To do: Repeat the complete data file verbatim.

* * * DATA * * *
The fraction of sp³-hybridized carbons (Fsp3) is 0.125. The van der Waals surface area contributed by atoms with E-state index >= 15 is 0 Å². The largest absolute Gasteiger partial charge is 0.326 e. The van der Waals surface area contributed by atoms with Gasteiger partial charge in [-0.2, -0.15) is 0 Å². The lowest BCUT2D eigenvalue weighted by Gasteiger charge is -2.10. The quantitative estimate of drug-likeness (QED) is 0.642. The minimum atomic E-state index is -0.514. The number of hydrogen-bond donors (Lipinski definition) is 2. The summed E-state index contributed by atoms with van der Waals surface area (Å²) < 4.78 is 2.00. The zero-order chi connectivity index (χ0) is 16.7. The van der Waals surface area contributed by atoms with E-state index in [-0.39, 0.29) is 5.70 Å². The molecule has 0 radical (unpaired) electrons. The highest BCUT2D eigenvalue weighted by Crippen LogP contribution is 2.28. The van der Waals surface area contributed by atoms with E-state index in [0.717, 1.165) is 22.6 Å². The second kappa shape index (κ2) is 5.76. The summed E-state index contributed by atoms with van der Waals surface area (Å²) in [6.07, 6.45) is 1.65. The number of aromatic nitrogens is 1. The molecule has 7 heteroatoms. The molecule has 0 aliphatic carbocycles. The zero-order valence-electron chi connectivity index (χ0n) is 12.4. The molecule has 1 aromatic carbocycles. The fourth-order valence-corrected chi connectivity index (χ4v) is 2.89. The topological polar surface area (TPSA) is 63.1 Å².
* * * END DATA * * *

The fraction of sp³-hybridized carbons (Fsp3) is 0.125. The van der Waals surface area contributed by atoms with E-state index >= 15 is 0 Å². The largest absolute Gasteiger partial charge is 0.326 e. The van der Waals surface area contributed by atoms with Gasteiger partial charge in [-0.2, -0.15) is 0 Å². The lowest BCUT2D eigenvalue weighted by Gasteiger charge is -2.10. The quantitative estimate of drug-likeness (QED) is 0.642. The minimum atomic E-state index is -0.514. The number of hydrogen-bond donors (Lipinski definition) is 2. The summed E-state index contributed by atoms with van der Waals surface area (Å²) < 4.78 is 2.00. The zero-order chi connectivity index (χ0) is 16.7. The van der Waals surface area contributed by atoms with E-state index in [-0.39, 0.29) is 5.70 Å². The molecule has 0 radical (unpaired) electrons. The highest BCUT2D eigenvalue weighted by Crippen LogP contribution is 2.28. The van der Waals surface area contributed by atoms with E-state index in [0.717, 1.165) is 22.6 Å². The second kappa shape index (κ2) is 5.76. The summed E-state index contributed by atoms with van der Waals surface area (Å²) in [6.07, 6.45) is 1.65. The number of aromatic nitrogens is 1. The molecule has 7 heteroatoms. The molecule has 0 aliphatic carbocycles. The zero-order valence-electron chi connectivity index (χ0n) is 12.4. The molecule has 1 aromatic carbocycles. The fourth-order valence-corrected chi connectivity index (χ4v) is 2.89. The topological polar surface area (TPSA) is 63.1 Å².